In fact, the court said that "even if the venue selection clause laid venue outside of the three options provided by § 1132, the venue selection clause would still control," noting that it previously had upheld the validity of mandatory arbitration clauses in ERISA plans. See Simon v. Pfizer Inc., 398 F.3d 765, 773 (6th Cir. 2005). An arbitration clause, the court said, is "in effect, a specialized king of forum-selection clause."
Further, the court stated that Smith failed to explain "how a venue provision inhibits ready access to federal courts when it provides for venue in a federal court." To the contrary, the court said, the provision furthers ERISA's goal of consistency, because "limiting claims to one federal district encourages uniformity in the decisions interpreting that plan, which furthers ERISA's goal of enabling employers to establish a uniform administrative scheme so that plans are not subject to different legal obligations in different States," citing Rodriguez v. PepsiCo Long Term Disability Plan, 519 F. Supp. 2d 430, 436 (N.D. Cal. 2010).
In an earlier case, Wong v. Party Gaming LTD, 589 F.3d 821 (6th Cir. 2009), the court provided a three-part test to evaluate the enforceability of a forum selection clause: "(1) whether the clause was obtained by fraud, duress, or other unconscionable means; (2) whether the designated forum would ineffectively or unfairly handle the suit; and (3) whether the designated forum would be so seriously inconvenient such that requiring the plaintiff to bring suit there would be unjust."
Smith did not demonstrate that these factors precluded enforceability of the venue selection clause. [A]s the district court noted, "[Smith] has not argued that the clause was induced by fraud, that the Cedar Rapids federal court would ineffectively or unfairly handle the case, or that the inconvenience to [Smith] is unjust or unreasonable."
The Sixth Circuit also rejected Smith's arguments that the venue selection clause was not the product of an arms-length transaction, because it was added years after his benefits commenced; the clause imposed an excessive burden on ERISA litigants; and the 2007 amendment was inapplicable, because his claims had accrued in 2000. As for the last argument, the court said that Smith's claims related only to action taken by the pension plan in 2011 to reduce his benefits, which occurred after the venue selection clause had been added.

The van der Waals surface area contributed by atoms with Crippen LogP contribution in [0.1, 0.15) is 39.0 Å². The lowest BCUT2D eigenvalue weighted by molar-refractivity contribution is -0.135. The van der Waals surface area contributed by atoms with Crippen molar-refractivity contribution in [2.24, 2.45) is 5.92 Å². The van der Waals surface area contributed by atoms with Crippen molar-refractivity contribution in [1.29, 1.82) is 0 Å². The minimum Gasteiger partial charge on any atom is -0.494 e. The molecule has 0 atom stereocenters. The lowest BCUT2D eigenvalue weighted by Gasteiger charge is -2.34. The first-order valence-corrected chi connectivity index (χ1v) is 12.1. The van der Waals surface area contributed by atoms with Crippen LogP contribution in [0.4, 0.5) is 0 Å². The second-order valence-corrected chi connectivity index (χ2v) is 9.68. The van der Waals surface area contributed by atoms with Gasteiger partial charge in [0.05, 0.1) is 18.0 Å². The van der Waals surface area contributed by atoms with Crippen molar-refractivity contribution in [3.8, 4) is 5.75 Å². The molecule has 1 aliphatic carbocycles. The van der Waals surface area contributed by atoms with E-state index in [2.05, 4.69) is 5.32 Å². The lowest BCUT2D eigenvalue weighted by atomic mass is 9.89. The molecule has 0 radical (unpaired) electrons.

The court cited Rodriguez, supra, and a number of other district court cases upholding the validity of venue selection clauses in ERISA-governed plans. See Smith v. Aegon USA, LLC, 770 F. Supp. 2d 809 (W.D. Va. 2011); Gipson v. Wells Fargo & Co., 563 F. Supp. 2d 149 (D.D.C. 2008); Klotz v. Xerox Corp., 519 F. Supp. 2d 430 (S.D.N.Y. 2007); Schoemann v. Excellus Health Plan, Inc., 447 F. Supp. 2d 1000 (D. Minn. 2006); Rogal v. Skilstaf, Inc., 446 F. Supp. 2d 334 (E.D. Pa. 2006); Williams v. CIGNA Corp., 2010 WL 5147257 (W.D. Ky. Dec. 13, 2010); Sneed v. Wellmark Blue Cross & Blue Shield of Iowa, 2008 WL 1929985 (E.D. Tenn. Apr. 30, 2008); Bernikow v. Xerox Corp. Long-Term Disability Income Plan, 2006 WL 2536590 (C.D. Cal. Aug. 29, 2006).
Dissenting Judge Would Find the Clause Unenforceable
A dissenting judge wrote that the "preclusive venue selection clause that the AEGON Companies Pension Plan … added in 2007 is inconsistent with the purpose, policy, and text of ERISA, and contravenes the 'strong public policy' declared by ERISA; therefore, the clause should be deemed unenforceable."
"Requiring [Smith] to litigate in a distant venue imposed a substantial increase in expense and inconvenience that obstructs his access to federal courts,"the dissent said. "Because the express purpose and policy of ERISA is to provided unobstructed access to a forum in which participants and beneficiaries can pursue their claims for benefits, the unilaterally added venue selection clause … should be deemed unenforceable …"